After completing her 40-hour mediation training, Jean Church was introduced to the practice by a divorce litigator who mentored her in divorce mediation. She is now a certified collaborative mediator with a somatic counseling and coaching background. Jean’s practice involves a trauma-based approach, and, a major part of this is helping couples heal through separation. She believes that relationships do not have to end in a malicious manner.
Empowering Parties and Eliminating Bias
Jean has found that “doing nothing prompts people to step up.” Neutrality, which is a key component of the mediation process, serves as an effective tool for letting parties take ownership of the process.
However, it is important to have a healthy balance between stepping back and letting the parties own the process, and guiding them when needed. “I had to learn how not to be so empathetic or sympathetic to one party or the other.” According to her, this was one of the biggest hurdles she faced in the initial stages of her practice, as well as not allowing her personal experiences to influence the mediation process. “So, I needed to work with what my own biases were.”
What helps her stay neutral, especially when there is an imbalance of power between the parties is using the facilitative, collaborative model. She tries not to work with victim-states, but works energetically with people, working with and allowing whatever is coming up at the moment to preside. “I really have embraced empowering both parties.” Asking open questions and creating a safe space really helps maintain this balance and create harmony between the parties. In all, “People do appreciate having what they are saying be heard.” This is what differentiates mediation from other dispute resolution processes as it gives room for parties to be heard and puts them in the driver’s seat.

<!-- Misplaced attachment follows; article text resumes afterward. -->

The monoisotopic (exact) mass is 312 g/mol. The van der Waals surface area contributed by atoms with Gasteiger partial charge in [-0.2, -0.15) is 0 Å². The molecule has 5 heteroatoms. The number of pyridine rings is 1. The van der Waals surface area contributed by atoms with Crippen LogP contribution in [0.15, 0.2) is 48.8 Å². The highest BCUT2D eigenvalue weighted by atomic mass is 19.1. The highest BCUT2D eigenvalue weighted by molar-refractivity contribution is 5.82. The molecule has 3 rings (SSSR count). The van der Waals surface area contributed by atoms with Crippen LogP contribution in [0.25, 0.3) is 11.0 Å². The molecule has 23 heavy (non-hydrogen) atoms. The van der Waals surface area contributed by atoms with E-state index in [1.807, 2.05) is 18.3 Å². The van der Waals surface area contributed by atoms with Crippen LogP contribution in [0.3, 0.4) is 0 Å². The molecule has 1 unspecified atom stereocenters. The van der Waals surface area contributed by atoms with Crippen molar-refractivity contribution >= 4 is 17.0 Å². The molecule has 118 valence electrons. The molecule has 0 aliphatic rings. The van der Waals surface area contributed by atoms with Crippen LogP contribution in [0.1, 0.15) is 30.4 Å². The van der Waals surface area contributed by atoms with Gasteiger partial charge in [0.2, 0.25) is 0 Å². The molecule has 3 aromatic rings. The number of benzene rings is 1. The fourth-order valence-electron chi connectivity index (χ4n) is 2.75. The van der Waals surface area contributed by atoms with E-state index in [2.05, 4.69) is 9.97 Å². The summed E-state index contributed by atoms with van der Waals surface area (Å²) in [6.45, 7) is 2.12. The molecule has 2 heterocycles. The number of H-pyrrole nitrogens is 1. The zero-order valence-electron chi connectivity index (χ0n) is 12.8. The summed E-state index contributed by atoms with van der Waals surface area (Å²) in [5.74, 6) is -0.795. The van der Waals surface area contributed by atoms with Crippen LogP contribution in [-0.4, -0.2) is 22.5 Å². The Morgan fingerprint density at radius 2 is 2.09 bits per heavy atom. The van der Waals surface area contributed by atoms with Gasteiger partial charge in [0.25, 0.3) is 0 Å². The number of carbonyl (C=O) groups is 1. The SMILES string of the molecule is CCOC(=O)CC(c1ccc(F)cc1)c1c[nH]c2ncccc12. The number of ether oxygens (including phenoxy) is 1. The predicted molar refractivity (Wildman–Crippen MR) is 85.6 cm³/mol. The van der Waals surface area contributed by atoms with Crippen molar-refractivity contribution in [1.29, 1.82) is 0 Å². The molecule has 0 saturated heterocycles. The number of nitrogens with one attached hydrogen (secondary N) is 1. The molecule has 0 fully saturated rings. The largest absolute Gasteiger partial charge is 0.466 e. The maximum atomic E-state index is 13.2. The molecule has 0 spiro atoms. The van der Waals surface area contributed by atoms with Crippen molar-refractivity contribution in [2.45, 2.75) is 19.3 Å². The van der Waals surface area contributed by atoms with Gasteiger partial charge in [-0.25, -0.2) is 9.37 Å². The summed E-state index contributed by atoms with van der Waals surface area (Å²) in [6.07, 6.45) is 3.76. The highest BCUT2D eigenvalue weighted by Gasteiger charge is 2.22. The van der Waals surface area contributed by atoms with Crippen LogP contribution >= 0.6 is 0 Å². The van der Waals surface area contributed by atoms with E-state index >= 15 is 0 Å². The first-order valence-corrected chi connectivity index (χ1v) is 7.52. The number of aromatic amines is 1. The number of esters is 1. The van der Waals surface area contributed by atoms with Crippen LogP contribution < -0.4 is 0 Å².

MBBI and A Global Outreach
Jean has been a member of Mediators Beyond Borders International (MBBI), for two years now. She was introduced to the organization by a colleague who is very involved with the United Nations on a local level. “I want to physically manifest doing more work globally.” So, she feels that MBBI is a great avenue and resource that can help her create a bridge between the local community and the rest of the world.
Remaining Spontaneous and Present
Jean urges people, especially new mediators to “remain spontaneous and present.” This allows them to focus on the issues at hand rather than obsessing over potential, unguaranteed, future outcomes or scenarios. It also helps parties to remain grounded, and spontaneity allows them to adjust accordingly. This also helps eliminate the ego and bring in more clarity.
Article by Jainaba Gaye, MBBI Writer